Buzz-worthy proposal: A bumble bee is considered for the endangered list

The rusty patched bumble bee, which has seen a 91 percent decline since the late 1990s, would be the first in the continental US to receive protection under the Endangered Species Act.

Rich Hatfield/Reuters/File
A rusty patched bumble bee, under consideration for listing as an endangered species by the US Fish and Wildlife Service, pollinates a flower in Madison, Wis.

The past several years have not been kind to the humble bee.

But perhaps none suffer more than the rusty patched bumble bee, or Bombus affinis, a fuzzy insect with a rust-colored patch on its abdomen. The bee used to be a common sight across the Midwestern United States, but now, the bee struggles to survive in a habitat broken apart by increased farming and commercial development.

The US Fish and Wildlife Service (FWS) is proposing to list the bee as endangered, which would grant it significant protections and hopefully save the bee from extinction.

The rusty patch has seen its population drop by 91 percent since the late 1990s, according to FWS. And the decline could be even worse than that, since many of the populations measured have not been reconfirmed since the early 2000s.

The rusty patch, like all species of bumble bee, plays an important role as a plant pollinator. Without pollinating insects, the entire ecosystem would be thrown out of balance, since many animals depend on pollinated plants as a food source. While plenty of pollinators have been on the decline for years, the rusty patch would be the first bee in the continental US to receive protection under the Endangered Species Act.

The rusty patch used to be commonly found in 31 states as recently as the 1990s, but now its range has shrunk to only a few populations in 12 states and Ontario. According to the proposal issued by FWS, the bee faces dire threats in the form of its increasingly fragmented habitats because of human development where the bees used to thrive. The spread of insecticides and herbicides through ever larger farms physically affect the bees as well kill off the flowers that the bees need to survive. Climate change and diseases also contribute to the bees' decline.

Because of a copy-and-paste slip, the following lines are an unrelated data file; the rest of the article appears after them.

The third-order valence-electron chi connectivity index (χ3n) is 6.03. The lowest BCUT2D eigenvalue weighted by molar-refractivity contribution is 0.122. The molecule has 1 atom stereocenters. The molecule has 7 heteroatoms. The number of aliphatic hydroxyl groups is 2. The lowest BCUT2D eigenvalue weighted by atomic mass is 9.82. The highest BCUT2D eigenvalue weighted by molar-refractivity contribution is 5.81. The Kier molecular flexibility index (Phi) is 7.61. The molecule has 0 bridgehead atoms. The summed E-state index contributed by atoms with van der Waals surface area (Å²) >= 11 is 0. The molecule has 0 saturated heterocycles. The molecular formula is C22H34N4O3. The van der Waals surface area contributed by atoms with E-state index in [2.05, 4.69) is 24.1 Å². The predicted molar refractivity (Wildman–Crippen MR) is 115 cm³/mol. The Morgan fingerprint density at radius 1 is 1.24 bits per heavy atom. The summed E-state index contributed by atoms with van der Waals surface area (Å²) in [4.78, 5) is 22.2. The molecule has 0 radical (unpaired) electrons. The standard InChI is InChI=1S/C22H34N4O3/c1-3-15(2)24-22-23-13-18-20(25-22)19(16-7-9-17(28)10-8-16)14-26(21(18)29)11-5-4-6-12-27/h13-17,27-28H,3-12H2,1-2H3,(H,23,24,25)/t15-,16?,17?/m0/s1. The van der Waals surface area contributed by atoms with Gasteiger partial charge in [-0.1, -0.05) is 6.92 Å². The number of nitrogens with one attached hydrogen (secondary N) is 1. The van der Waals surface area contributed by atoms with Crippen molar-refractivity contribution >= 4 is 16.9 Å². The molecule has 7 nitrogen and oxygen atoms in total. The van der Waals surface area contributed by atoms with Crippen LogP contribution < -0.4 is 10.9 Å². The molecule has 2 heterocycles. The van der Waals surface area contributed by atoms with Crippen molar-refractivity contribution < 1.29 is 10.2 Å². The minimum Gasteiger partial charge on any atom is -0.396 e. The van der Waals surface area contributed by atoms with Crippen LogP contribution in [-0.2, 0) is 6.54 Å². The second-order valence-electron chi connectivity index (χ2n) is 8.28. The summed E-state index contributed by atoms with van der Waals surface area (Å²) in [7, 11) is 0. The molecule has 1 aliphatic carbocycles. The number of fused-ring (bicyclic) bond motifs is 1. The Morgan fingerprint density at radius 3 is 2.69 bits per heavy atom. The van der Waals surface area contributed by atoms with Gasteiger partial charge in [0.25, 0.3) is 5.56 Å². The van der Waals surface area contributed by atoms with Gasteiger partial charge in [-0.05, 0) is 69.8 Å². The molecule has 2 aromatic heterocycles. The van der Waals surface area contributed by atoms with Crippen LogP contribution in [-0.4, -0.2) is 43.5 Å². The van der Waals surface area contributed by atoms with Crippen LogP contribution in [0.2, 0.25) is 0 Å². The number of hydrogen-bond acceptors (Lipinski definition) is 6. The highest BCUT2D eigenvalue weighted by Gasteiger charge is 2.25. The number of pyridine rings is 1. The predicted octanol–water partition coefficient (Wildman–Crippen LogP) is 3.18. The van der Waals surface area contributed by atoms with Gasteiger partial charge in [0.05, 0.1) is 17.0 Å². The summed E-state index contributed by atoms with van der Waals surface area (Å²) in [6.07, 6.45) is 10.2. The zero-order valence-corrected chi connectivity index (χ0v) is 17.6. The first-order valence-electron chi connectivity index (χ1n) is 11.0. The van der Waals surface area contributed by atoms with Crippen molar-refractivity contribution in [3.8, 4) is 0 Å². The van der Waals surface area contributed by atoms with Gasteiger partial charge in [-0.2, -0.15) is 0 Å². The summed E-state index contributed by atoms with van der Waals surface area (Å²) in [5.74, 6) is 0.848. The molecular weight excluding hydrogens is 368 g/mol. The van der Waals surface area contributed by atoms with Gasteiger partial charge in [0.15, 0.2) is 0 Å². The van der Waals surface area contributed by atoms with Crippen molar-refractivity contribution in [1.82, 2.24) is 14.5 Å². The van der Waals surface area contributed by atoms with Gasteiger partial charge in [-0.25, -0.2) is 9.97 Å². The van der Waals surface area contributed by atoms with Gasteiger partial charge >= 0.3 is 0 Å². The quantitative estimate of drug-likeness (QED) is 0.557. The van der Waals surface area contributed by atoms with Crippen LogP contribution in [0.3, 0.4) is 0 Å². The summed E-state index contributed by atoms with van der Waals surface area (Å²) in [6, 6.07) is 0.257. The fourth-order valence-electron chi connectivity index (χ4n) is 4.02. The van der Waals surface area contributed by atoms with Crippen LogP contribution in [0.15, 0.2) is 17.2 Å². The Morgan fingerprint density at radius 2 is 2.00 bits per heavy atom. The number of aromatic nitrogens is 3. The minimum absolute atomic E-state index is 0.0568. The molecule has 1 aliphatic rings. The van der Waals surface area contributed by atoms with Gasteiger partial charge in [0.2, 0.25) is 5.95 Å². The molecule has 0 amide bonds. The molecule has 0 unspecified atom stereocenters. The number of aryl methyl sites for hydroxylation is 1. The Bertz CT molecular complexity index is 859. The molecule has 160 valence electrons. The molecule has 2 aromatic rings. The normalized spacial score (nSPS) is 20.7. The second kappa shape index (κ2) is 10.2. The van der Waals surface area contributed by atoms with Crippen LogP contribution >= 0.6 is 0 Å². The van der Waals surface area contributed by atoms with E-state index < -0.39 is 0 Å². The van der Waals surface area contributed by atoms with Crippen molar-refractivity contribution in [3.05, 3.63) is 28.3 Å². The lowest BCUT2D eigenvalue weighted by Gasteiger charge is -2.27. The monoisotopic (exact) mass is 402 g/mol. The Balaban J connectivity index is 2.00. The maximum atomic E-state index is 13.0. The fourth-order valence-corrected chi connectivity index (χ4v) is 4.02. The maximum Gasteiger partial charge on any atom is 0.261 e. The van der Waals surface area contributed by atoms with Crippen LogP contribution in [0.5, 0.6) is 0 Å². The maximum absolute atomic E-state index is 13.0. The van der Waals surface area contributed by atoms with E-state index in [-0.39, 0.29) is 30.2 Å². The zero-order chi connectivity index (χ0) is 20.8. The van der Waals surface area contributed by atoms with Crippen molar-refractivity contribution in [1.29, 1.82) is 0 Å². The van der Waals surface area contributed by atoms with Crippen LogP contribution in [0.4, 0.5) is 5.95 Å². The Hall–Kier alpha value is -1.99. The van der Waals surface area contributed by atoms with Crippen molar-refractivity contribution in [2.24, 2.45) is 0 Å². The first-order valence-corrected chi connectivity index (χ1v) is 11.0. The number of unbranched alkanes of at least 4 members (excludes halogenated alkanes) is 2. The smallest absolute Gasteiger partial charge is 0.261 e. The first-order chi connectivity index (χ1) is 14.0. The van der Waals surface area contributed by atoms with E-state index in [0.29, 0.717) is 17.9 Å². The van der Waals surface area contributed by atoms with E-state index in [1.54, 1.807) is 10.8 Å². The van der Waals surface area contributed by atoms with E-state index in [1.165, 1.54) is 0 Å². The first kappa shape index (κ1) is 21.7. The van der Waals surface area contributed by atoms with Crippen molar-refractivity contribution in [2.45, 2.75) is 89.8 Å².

"Endangered Species Act safeguards are now the only way the bumble bee would have a fighting chance for survival," Sarina Jepsen, of the Xerces Society for Invertebrate Conservation, told Reuters.

The Xerces Society petitioned the FWS to list the species as endangered back in 2013. The organization, claiming that the government had not responded to the petition, filed a lawsuit against the FWS in 2014, which led to the current proposal.

Two years later, the FWS now takes another important step towards protecting the bee. A public comment period will last until Nov. 21, after which the FWS will finalize its decision to give the bee endangered species protection or revise their initial proposal.

If the bee gains protected status, the government may begin looking into expanding habitats for the bee, planting flowers in an effort to expand and connect the fragmented bee populations. "Critical habitats" for the bee would receive legal protection. There would also be an examination into various insecticides, especially those that contain imidacloprid, which was introduced in the early 1990s. The chemical may be especially damaging to bumble bees, according to the FWS proposal.

The battle to save the 47 varieties of bees native to North America proves to be difficult. Unlike honey bees, most of which are closely monitored in commercial settings, bumble bees are widespread and much harder to track. While it appears that many of these varieties are in decline, the extent of and reasons for their decline are not always fully understood by scientists and conservationists. If the rusty patch bee becomes recognized as endangered, it has the potential to shift focus toward saving other bee populations as well.

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